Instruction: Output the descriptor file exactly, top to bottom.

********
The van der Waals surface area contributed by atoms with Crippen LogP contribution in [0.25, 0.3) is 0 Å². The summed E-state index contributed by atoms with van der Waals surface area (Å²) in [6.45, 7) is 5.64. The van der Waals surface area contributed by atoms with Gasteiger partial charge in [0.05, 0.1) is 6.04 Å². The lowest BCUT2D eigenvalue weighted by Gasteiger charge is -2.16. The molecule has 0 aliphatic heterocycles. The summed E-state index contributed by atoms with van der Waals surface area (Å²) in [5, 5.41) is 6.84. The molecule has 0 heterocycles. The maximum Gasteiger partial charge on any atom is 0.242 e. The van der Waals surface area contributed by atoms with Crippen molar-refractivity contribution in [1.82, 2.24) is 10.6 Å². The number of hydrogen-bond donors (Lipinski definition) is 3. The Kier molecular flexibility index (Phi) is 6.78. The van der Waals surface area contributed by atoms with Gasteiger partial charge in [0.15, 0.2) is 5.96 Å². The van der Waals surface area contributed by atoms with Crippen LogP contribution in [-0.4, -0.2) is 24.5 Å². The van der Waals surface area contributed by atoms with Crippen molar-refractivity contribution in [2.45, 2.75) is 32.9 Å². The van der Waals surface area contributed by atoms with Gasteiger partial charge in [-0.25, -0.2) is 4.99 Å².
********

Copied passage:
The van der Waals surface area contributed by atoms with Crippen LogP contribution in [0.25, 0.3) is 0 Å². The summed E-state index contributed by atoms with van der Waals surface area (Å²) in [6.45, 7) is 5.64. The van der Waals surface area contributed by atoms with Gasteiger partial charge in [0.05, 0.1) is 6.04 Å². The lowest BCUT2D eigenvalue weighted by Gasteiger charge is -2.16. The molecule has 0 aliphatic heterocycles. The summed E-state index contributed by atoms with van der Waals surface area (Å²) in [5, 5.41) is 6.84. The molecule has 0 heterocycles. The maximum Gasteiger partial charge on any atom is 0.242 e. The van der Waals surface area contributed by atoms with Crippen molar-refractivity contribution in [1.82, 2.24) is 10.6 Å². The number of hydrogen-bond donors (Lipinski definition) is 3. The Kier molecular flexibility index (Phi) is 6.78. The van der Waals surface area contributed by atoms with Gasteiger partial charge in [0.15, 0.2) is 5.96 Å². The van der Waals surface area contributed by atoms with Crippen LogP contribution in [-0.4, -0.2) is 24.5 Å². The van der Waals surface area contributed by atoms with Crippen molar-refractivity contribution in [2.45, 2.75) is 32.9 Å². The van der Waals surface area contributed by atoms with Gasteiger partial charge in [-0.25, -0.2) is 4.99 Å².